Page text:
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Discussion Starter #1
I just bought my FZ6 2 weeks ago. I love this bike but I have a question about shifting. Ive ridden only 2 other bikes before. One was a kaw 550 ltd
(with many mechanical issues), and the other was a kaw nighthawk 250 in the msf course. Im really having a hard time having smooth shifts on the FZ6. I never had a problem on my previous bikes but the shifting on the FZ6 seems a whole lot tighter. If anyone could give me advice on better shifting that would be great. :D
 

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Perhaps you could explain abit more what it is you are having trouble with?

Is the bike not going into gear? Are you hitting false neutrals? Does the bike surge to much for your liking?
 

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Discussion Starter #3
Everything seems to be working right its just I dont know how much throttle to give it when Im releasing the clutch. It seems I either give it too much or too little. I dont know if this just gets better with experience or Im doing things wrong. I guess if you just tell me how you shift smoothly I can work off that. I feel like a retard asking this kind of question. I just hope Im not hurting anything. Any advice would be great. Thanks
 

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Alright, so you are just having abit of trouble working the clutch. Its pretty common.

Your bike is considerably more high performance than the previous ones you have ridden. As such the engine provides much more compression brakings, and it also spins at much higher revs.

Try shifting at lower revs at first, it will make it less jerky. Also if you are moving (not from stop) just pull in the clutch quickly, change gears, and then slowly let it out. No throttle required.

Is it upshifts or downshifts that are giving you more problems? higher or lower gears?
 

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Discussion Starter #5
yeah its upshifting. So I shouldnt be touching the throttle at all when Im moving and upshifting until the clutch is all the way out? Once again I feel stupid for asking this. :confused:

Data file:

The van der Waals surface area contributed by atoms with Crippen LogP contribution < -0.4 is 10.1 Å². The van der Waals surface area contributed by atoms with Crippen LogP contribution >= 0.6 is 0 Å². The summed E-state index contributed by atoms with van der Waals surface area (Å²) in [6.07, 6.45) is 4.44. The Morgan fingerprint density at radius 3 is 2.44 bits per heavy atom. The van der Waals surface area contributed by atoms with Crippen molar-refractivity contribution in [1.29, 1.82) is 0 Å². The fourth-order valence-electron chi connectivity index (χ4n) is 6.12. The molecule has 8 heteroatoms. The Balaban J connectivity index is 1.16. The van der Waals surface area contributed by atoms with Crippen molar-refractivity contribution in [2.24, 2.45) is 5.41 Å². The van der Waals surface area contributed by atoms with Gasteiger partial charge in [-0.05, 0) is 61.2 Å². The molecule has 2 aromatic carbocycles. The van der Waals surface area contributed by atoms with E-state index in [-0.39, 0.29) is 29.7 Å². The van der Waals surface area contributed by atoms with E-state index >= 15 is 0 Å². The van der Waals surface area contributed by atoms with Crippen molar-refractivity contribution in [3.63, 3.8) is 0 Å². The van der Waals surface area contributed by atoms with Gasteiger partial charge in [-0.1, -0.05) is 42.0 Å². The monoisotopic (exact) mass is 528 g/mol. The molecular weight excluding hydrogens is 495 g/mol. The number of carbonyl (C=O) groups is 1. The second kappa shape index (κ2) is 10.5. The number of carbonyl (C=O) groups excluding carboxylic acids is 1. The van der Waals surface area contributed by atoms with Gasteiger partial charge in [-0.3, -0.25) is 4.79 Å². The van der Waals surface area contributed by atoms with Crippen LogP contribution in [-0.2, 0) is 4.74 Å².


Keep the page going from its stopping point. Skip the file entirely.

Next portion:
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back_in_black said:
yeah its upshifting. So I shouldnt be touching the throttle at all when Im moving and upshifting until the clutch is all the way out? Once again I feel stupid for asking this. :confused:
In a nutshell yes. Your clutchwork (after takeoff) should be quick, positive, and minimal, as should be your left toe. Think of a string from your left foot to your right hand and left hand. When you are done with the left foot, your left hand should be completely releasing the clutch, and you should begin ROLLING the throttle back open.

Or... you could go clutchless after first gear (but that's a whole different subject).
 

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If its upshifting dont bother with the throttle.
1. Pull in the clutch and close the throttle (you dont even have to pull in the clutch all the way, just a tad)
2. Put pressure on the lever and shift it into the next gear.
3. Let out the clutch with the throttle almost closed.
4. open the throttle enough to match your speed.


Or if you want to be super-pimp

1.Put pressure on the shifter
2. Close the throttle about halfway and open it back up.

Presto the bike is in the next gear. No clutching required. Its not bad for your bike if you do it right. However if you mess it up (dont know how) you could bend a shift fork.
 

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Yamaha's just shift hard.
... especially between 1st and 2nd.

You will get used to the feel of the bike eventually.

My only advice would be to shift slower. Lift the shifter up and just waot that fraction of a second for it to grap and go into gear. Like I said before, you will just have to get a feel for the bike.
 

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Cog boxes at the first are still being lapped in so take it easy. Above all remember the two bikes you have riden a bit were with cog boxes broken in. Hey they are almost like engines in that we need to let them "wear" in rather then abuse them to death.

Are you missing gears in up shifting then possibly the gear change lever needs to be set a bit lower.

Each gear change lever, brake pedal, & both front brake & clutch lever can be adjusted to your personal preference/satisfaction by a little adjusting.

Lastly, on another board some chap complained about the same bike, claiming the gearbox tended to want to almost burst. We found out his wrong doing was he was going directly from 6th down to first gear in one big hurry.
Though now he realizes his error & said cog box is not a problem anymore.
 

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Discussion Starter #11
Ok thanks all of you for the help. :D Ill keep practicing. Do you think I damaged anything by adding throttle and releasing the clutch slowly for all gears? Once again thanks for everything!! Ill let you know how it goes.:thumb:
 

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Discussion Starter #13
yeah I just got done riding and that made a big difference. Seems to shift a bit hard but thats what people have been saying. Thanks for the info
 
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